Southington Landscape in Transition

The Southington portion of the Farmington Canal Heritage Trail is actively undergoing change. The”Rails to Trails” pathway is 4.1 miles in length and spans distance between the Cheshire/Southington town line north to Hart Street in Southington.

Asbestos was removed from Ideal Forging at High and  Center Streets May 4, 2015. According to the Record-Journal report, Weston Solutions Inc., supervised the initial 2013 cleanup when the bulk of hazardous materials such as oils, manufacturing chemicals, acids and florescent tubes were removed in 2013. Site cleanup required specific demolition permits from the state for asbestos removal.

Peck, Stow & Wilcox was located in Southington and employed over 1000 workers spanning decades dating back to 1785-1795 under iterations of the combined names, Roys & Wilcox, Solomon Stew and Seth Peck.

The development of the Linear Trail is such a positive addition to Southington. The flat trail is a great use of open space and provides a resource for exercise enthusiasts: a win-win for all. It seemed a natural fit to look at the surrounding areas and plan for the removal of vacant buildings such as Ideal Forging and nearby empty factories. The Hartford Courant reported New York developer Meridian Development Partners Southington purchased The Ideal Forging property in 2005. The recession delayed a retail-residential complex project slated for the 14-acre parcel. The wait is over and signs of change are seen throughout the landscape.

Piles of rock wait to be taken away while blocking the view from homes that line the trail. Rusted metal artifacts truly look the part of relic technology. That view will continue to evolve as debris is replaced by new construction. It will be interesting to see how the integrity and idyllic feeling of open space the trail currently offers will blend with that of a mixed use space site plan.

Another factor to consider is crowd logistics. Southington is best known for its annual Apple Harvest Festival with a 5K run, the yearly Italian-American street fair, weekly music on The Green concerts and big turn outs for parades.  With new housing situated so close to populated events – be prepared to get your maneuvering skills ready!

This slideshow requires JavaScript.

 

Photography Tradition Endures Through Generations

There’s no time like the present to do what you love. Years ago that sentiment became a popular catch phrase following the book  publication, “Do what you love and the money will follow,” by Marsha Sinetar. The idea to pursue a life passion as a career choice seems a no brainer to finding job satisfaction.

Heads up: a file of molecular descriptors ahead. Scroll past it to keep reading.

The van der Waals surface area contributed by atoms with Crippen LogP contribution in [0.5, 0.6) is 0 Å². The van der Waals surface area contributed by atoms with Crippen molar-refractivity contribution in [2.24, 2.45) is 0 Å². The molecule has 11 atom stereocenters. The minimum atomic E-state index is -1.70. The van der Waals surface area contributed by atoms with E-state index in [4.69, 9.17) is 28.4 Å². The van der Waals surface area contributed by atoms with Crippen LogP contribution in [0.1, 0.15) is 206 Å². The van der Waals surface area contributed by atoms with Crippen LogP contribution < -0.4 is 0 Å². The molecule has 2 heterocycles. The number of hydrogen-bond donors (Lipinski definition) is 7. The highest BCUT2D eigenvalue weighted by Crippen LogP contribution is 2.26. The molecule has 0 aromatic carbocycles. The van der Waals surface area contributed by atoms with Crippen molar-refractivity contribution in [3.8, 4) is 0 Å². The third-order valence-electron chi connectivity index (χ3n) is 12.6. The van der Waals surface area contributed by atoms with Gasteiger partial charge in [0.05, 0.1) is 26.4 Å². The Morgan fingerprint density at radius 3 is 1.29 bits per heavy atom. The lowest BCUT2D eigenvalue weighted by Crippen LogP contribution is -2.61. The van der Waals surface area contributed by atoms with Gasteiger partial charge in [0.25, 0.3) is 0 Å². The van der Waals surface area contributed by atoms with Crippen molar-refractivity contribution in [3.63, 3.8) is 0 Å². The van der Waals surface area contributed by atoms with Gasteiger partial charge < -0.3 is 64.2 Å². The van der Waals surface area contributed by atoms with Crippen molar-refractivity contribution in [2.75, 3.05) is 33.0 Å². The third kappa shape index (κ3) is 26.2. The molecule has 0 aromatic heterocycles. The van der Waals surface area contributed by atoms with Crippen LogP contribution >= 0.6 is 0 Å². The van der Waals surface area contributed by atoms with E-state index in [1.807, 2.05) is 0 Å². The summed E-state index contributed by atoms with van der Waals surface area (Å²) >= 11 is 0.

Jay Misencik’s career choice was influenced by uncle Ed Brinsko (1927-1995,) a photojournalist and lifelong Bridgeport resident who worked for The Post Publishing Co., (CT Post).

In January 2015 Jay Misencik and partner Geralene Valentine, both self-employed photographers, and Brinsko’s son Ed Brinsko, assembled a month long Connecticut photo exhibit held at McLevy Hall in Bridgeport . The show titled, “ReVisit Bridgeport … Photographs by Ed Brinsko,” showcased Ed Brinsko’s work which spanned decades. Ed Brinsko and Misencik frequently accompanied Brinsko on assignment where they learned to develop film and print enlargements in the darkroom. Print and film processing is considered  a craft compared to digital photography with its ease of use and immediate results.

Ed Brinsko imagery for 'Revisit Bridgeport' exhibit. Photo courtesy by Jay Misencik

Ed Brinsko imagery for ‘Revisit Bridgeport’ exhibit.
Photo courtesy by Jay Misencik

The photos are stories unto themselves. Brinsko captured hard news, celebrities and street photography in a way that is both portrait and document. Michael Daly, Connecticut Post editorial page editor, presented a discussion on Brinsko’s work to a room at full capacity of retired news journalists and Bridgeport residents.

McLevy Hall

January 2015 “ReVisit Bridgeport … Photographs by Ed Brinsko,” McLevy Hall in Bridgeport, CT

Analog photography is a longer process than digital photography. That’s what makes Brinsko’s images special. Brinsko didn’t have the luxury of seeing what the picture looked like immediately. His talent, his eye for capturing the right moment is evident in each image in the collection.

Standing room only at 'Revisit Bridgeport Photos by Ed Brinsko' talk during month long exhibit. © Margaret Waage Photography

Standing room only at ‘Revisit Bridgeport Photos by Ed Brinsko’ talk during month long exhibit. © Margaret Waage Photography